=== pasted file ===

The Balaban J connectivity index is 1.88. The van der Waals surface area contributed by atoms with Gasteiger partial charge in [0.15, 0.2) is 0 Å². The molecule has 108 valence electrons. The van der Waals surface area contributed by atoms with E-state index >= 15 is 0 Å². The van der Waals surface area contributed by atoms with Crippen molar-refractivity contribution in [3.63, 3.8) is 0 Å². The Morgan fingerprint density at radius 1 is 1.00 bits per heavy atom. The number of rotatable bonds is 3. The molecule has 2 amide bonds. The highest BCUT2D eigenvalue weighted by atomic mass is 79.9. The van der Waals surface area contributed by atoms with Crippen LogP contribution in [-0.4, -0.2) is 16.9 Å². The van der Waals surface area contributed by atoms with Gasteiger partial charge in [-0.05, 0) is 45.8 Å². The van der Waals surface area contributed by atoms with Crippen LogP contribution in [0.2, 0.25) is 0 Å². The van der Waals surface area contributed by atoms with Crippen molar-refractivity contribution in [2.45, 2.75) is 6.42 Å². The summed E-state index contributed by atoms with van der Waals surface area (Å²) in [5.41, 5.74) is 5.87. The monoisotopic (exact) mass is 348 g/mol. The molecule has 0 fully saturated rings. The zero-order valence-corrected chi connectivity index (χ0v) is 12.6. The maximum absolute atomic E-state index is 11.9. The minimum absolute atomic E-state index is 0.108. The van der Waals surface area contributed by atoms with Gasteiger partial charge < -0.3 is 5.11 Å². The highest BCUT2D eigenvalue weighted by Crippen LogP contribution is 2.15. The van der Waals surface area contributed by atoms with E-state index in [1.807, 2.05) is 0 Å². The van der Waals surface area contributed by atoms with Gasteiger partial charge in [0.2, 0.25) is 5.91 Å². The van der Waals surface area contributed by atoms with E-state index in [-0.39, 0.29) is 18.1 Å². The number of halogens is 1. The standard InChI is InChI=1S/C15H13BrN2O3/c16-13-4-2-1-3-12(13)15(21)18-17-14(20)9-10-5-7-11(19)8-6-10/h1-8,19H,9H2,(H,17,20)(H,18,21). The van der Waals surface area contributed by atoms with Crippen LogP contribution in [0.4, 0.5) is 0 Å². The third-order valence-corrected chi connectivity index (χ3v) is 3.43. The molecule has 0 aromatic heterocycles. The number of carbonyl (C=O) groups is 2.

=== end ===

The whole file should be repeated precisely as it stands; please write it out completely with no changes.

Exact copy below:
The Balaban J connectivity index is 1.88. The van der Waals surface area contributed by atoms with Gasteiger partial charge in [0.15, 0.2) is 0 Å². The molecule has 108 valence electrons. The van der Waals surface area contributed by atoms with E-state index >= 15 is 0 Å². The van der Waals surface area contributed by atoms with Crippen molar-refractivity contribution in [3.63, 3.8) is 0 Å². The Morgan fingerprint density at radius 1 is 1.00 bits per heavy atom. The number of rotatable bonds is 3. The molecule has 2 amide bonds. The highest BCUT2D eigenvalue weighted by atomic mass is 79.9. The van der Waals surface area contributed by atoms with Crippen LogP contribution in [-0.4, -0.2) is 16.9 Å². The van der Waals surface area contributed by atoms with Gasteiger partial charge in [-0.05, 0) is 45.8 Å². The van der Waals surface area contributed by atoms with Crippen LogP contribution in [0.2, 0.25) is 0 Å². The van der Waals surface area contributed by atoms with Crippen molar-refractivity contribution in [2.45, 2.75) is 6.42 Å². The summed E-state index contributed by atoms with van der Waals surface area (Å²) in [5.41, 5.74) is 5.87. The monoisotopic (exact) mass is 348 g/mol. The molecule has 0 fully saturated rings. The zero-order valence-corrected chi connectivity index (χ0v) is 12.6. The maximum absolute atomic E-state index is 11.9. The minimum absolute atomic E-state index is 0.108. The van der Waals surface area contributed by atoms with Gasteiger partial charge < -0.3 is 5.11 Å². The highest BCUT2D eigenvalue weighted by Crippen LogP contribution is 2.15. The van der Waals surface area contributed by atoms with E-state index in [1.807, 2.05) is 0 Å². The van der Waals surface area contributed by atoms with Gasteiger partial charge in [0.2, 0.25) is 5.91 Å². The van der Waals surface area contributed by atoms with E-state index in [-0.39, 0.29) is 18.1 Å². The number of halogens is 1. The standard InChI is InChI=1S/C15H13BrN2O3/c16-13-4-2-1-3-12(13)15(21)18-17-14(20)9-10-5-7-11(19)8-6-10/h1-8,19H,9H2,(H,17,20)(H,18,21). The van der Waals surface area contributed by atoms with Crippen LogP contribution in [0.4, 0.5) is 0 Å². The third-order valence-corrected chi connectivity index (χ3v) is 3.43. The molecule has 0 aromatic heterocycles. The number of carbonyl (C=O) groups is 2.